Molecular Grafting to Silicon Surfaces in Air Using Organic Triazenes as Stable Diazonium Sources and HF as a Constant Hydride-Passivation Source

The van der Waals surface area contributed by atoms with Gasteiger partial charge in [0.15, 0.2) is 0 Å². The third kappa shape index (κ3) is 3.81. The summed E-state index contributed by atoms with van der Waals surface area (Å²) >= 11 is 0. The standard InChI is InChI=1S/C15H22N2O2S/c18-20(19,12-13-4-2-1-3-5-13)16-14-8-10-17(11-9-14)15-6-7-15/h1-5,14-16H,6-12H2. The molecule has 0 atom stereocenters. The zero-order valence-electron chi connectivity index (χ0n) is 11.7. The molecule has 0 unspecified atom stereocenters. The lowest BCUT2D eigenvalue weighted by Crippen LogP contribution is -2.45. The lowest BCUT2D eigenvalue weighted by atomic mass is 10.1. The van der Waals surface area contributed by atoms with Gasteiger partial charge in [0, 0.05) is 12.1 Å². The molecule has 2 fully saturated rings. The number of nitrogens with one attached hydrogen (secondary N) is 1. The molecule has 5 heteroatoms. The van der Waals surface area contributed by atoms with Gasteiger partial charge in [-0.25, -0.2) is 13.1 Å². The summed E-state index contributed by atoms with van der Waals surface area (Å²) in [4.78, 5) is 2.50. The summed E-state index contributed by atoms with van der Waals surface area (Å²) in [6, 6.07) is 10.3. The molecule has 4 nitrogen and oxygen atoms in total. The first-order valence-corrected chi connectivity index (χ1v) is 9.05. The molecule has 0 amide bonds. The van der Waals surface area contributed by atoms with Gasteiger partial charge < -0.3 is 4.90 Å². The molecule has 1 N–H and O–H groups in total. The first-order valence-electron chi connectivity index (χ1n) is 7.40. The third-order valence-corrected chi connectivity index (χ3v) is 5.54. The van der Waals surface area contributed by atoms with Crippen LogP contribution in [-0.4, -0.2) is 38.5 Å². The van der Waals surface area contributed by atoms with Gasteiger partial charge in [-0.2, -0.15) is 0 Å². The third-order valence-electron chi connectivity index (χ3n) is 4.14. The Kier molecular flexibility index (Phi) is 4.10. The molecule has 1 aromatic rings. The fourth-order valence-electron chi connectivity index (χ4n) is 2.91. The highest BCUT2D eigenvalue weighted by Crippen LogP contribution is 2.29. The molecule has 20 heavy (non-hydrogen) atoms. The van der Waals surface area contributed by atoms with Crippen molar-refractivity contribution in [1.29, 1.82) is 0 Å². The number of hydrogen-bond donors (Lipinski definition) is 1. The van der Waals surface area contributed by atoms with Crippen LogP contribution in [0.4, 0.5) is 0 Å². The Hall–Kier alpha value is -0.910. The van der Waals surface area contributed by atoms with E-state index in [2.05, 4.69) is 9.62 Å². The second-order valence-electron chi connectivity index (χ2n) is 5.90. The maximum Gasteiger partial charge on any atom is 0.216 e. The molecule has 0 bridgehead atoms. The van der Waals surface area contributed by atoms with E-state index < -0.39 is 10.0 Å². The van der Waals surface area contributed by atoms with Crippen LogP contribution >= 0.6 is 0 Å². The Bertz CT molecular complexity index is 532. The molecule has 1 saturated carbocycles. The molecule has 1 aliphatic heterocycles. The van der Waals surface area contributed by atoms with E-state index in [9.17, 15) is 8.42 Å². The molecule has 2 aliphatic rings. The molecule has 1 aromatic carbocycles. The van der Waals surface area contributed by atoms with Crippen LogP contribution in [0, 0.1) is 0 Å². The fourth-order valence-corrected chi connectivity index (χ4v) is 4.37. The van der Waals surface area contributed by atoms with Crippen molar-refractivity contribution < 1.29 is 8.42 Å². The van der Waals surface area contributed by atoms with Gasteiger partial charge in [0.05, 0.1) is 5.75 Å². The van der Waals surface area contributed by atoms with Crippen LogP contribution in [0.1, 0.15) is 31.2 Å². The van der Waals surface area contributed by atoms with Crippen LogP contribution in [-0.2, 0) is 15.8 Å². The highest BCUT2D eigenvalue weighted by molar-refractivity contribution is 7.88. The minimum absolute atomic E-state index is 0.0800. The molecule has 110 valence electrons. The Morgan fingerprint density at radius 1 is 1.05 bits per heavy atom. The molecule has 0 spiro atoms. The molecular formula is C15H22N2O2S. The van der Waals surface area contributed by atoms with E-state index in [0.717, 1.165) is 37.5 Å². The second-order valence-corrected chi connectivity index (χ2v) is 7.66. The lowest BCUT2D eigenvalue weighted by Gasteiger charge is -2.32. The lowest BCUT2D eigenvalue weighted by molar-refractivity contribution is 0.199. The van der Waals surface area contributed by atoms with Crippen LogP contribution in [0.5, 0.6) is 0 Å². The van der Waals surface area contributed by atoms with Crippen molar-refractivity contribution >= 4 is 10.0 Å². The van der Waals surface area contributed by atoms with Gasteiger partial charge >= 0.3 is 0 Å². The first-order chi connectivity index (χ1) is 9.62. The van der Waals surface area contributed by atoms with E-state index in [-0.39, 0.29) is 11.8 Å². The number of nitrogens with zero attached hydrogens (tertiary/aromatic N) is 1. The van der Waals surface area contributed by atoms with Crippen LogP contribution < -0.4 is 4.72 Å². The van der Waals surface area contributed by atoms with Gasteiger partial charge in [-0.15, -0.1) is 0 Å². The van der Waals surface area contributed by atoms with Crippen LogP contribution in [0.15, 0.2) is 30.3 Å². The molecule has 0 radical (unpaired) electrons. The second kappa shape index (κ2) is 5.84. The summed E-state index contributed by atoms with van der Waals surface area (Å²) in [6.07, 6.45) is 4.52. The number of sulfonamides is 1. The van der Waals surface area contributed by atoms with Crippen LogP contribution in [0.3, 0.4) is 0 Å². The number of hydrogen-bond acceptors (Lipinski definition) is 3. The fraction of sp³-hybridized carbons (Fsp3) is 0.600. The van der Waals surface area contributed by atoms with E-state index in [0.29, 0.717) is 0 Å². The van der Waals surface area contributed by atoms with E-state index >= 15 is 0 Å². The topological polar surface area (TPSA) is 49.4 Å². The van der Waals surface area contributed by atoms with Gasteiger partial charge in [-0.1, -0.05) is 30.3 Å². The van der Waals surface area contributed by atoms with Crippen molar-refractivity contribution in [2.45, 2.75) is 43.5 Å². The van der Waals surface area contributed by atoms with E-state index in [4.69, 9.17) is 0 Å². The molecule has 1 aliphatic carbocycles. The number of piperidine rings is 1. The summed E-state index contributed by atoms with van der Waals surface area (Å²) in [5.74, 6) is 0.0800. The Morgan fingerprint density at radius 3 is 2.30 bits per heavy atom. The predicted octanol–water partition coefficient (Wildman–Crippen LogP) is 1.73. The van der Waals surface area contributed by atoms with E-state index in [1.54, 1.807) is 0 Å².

Aryl molecules were covalently grafted to hydride-passivated Si(100) surfaces (Si−H) by the in situ conversion of aryldiethyltriazenes into aryldiazonium salts using 2% HF, followed by spontaneous surface grafting of the aryl species to the silicon surface. Major advances are as follows:  first, reactive diazonium species need not be isolated, and second, by using aqueous HF as the triazene-to-diazonium conversion promoter, the entire process can be carried out in air since any Si-oxide is continuously converted to the Si−H species. Molecular layers from a monolayer to 200 nm thick could be formed depending on the reaction conditions used. In one case where the molecule bore an α-triazene and ω-aniline (<b>6</b>), after grafting of the molecular layer onto Si−H via the triazene, the remaining aniline moiety was converted into a diazonium salt in situ with NOBF<sub>4</sub> and then permitted to react with functionalized single-walled carbon nanotubes (SWNTs), thereby covalently attaching nanotubes to the silicon surface using the aryl molecular layer as a tethering unit.